ecce merces ejus cum eo, et
opus illius coram illo.
The Chapter
Behold our God: behold the Lord
God shall come with strength, and
his arm shall rule: Behold his re-
ward is with him, and his work is
before him. (Isaiah 40, 9-10)
Aña O Adonai, * et Dux domus
Israël, qui Moysi in igne flam-
mae rubi apparuisti, et ei in Si-
na legem dedisti: veni ad redi-
mendum nos in brachio exten-
Aña O Adonai, * and leader of
the house of Israel, who didst ap-
pear to Moses in the fire of the
burning bush, and gavest him
the Law on Sinai; come thou to
redeem us with arm outstretched. 
Deus, qui hominem de lapsu in
mortem Unigeniti tui adventu
redimisti: praesta, quaesumus;
ut qui ejus gloriosam fatentur
Incarnationem, ipsius Redemp-
toris consortia mereantur:
Qui tecum.
The Prayer
God, who didst redeem man from
the fall unto death by the coming
of Thy Only begotten Son; grant,
we beseech Thee, that they who
confess His glorious Incarnation
may merit the fellowship of that
very Redeemer; who liveth and
reigneth with Thee...
December 15

Ecce radix Jesse ascendet in
salutem populorum: ipsum
gentes deprecabuntur: et erit
nomen ejus gloriosum.
The Chapter
Behold the root of Jesse shall
arise for the salvation of the
peoples; him the Gentiles shall
beseech, and his name shall be
glorious. (Isaiah 11, 10)
Aña O Radix Jesse, * qui stas
in signum populorum, super
quem continebunt reges os
suum, quem gentes depreca-
buntur: veni ad liberandum
nos, jam noli tardare.
Aña O root of Jesse, * that stand-
est as an ensign of the peoples,
at whom the kings shall shut their
mouths, whom the Gentiles shall
beseech: come thou to deliver us,
delay thou not. 
Festina, ne tardaveris, Domi-
ne, Deus noster: et a diaboli-
co furore nos potenter libera-
re dignare: Qui cum.
The Prayer
Hasten, delay Thou not, o Lord,
our God; and deign Thou
mightily to deliver us from the
wrath of the devil. Who with
the Father...
The Prophet Isaiah, by Antonio Balestra (1666-1740). “And one of the seraphim flew to me, and in his hand was a live coal, which he had taken with the tongs off the altar. And he touched my mouth, and said: Behold this hath touched thy lips, and thy iniquities shall be taken away, and thy sin shall be cleansed.” (Isaiah 6, 6-7 – Public domain image from Wikipedia.)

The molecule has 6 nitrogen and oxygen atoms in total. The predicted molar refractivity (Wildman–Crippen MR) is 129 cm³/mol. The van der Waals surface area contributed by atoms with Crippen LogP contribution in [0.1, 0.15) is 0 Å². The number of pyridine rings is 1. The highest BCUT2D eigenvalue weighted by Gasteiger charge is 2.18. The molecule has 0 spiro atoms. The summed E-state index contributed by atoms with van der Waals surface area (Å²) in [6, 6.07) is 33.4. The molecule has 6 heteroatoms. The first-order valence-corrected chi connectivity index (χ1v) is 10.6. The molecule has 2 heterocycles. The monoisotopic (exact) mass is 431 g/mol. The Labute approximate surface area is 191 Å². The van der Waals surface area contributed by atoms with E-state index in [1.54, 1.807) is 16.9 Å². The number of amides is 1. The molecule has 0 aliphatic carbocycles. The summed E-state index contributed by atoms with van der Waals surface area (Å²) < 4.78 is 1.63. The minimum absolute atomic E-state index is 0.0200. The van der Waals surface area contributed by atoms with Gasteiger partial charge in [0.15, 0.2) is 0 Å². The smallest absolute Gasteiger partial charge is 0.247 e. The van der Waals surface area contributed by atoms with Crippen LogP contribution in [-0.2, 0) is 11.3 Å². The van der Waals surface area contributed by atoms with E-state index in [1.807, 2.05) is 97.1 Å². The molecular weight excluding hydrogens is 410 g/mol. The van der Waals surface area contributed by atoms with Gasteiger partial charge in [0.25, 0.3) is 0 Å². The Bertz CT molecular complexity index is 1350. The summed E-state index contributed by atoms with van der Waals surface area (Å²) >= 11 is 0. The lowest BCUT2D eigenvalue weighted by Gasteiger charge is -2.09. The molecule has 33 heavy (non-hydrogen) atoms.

December 16
Dedi te in foedus populi, in
lucem gentium, ut aperires
oculos caecorum, et educe-
res de conclusione vinctos,
de domo carceris sedentes
in tenebris.
The Chapter
I have given thee for a covenant
of the people, for a light of the
Gentiles: that thou may open the
eyes of the blind, and bring forth
the prisoners out of prison, and
them that sit in darkness out of
the prison house. (Isa. 42, 6-7)
Aña O clavis David, * et
sceptrum domus Israël; qui
aperis, et nemo claudit; clau-
dis, et nemo aperit: veni, et
educ vinctum de domo car-
ceris, sedentem in tenebris,
et umbra mortis.
Aña O key of David, * and
sceptre of the house of Israel;
who openest, and no man shut-
teth; shuttest, and no man open-
eth: come thou, and lead forth
the prisoner from the prison-
house, and him that sitteth in
darkness, and in the shadow of
Aurem tuam, quaesumus,
Domine, precibus nostris ac-
commoda: et mentis nostrae
tenebras gratia tuae visita-
tionis illustra: Qui vivis.
The Prayer
Incline Thy ear, Lord, we be-
seech Thee, unto our prayers,
and lighten the darkness of
our minds by the grace of
Thy visitation; Who livest.
December 17
Orietur vobis timentibus no-
men meum sol justitiae, et
sanitas in pennis ejus.
The Chapter
Unto you that fear my name,
the Sun of justice shall arise,
and health in his wings.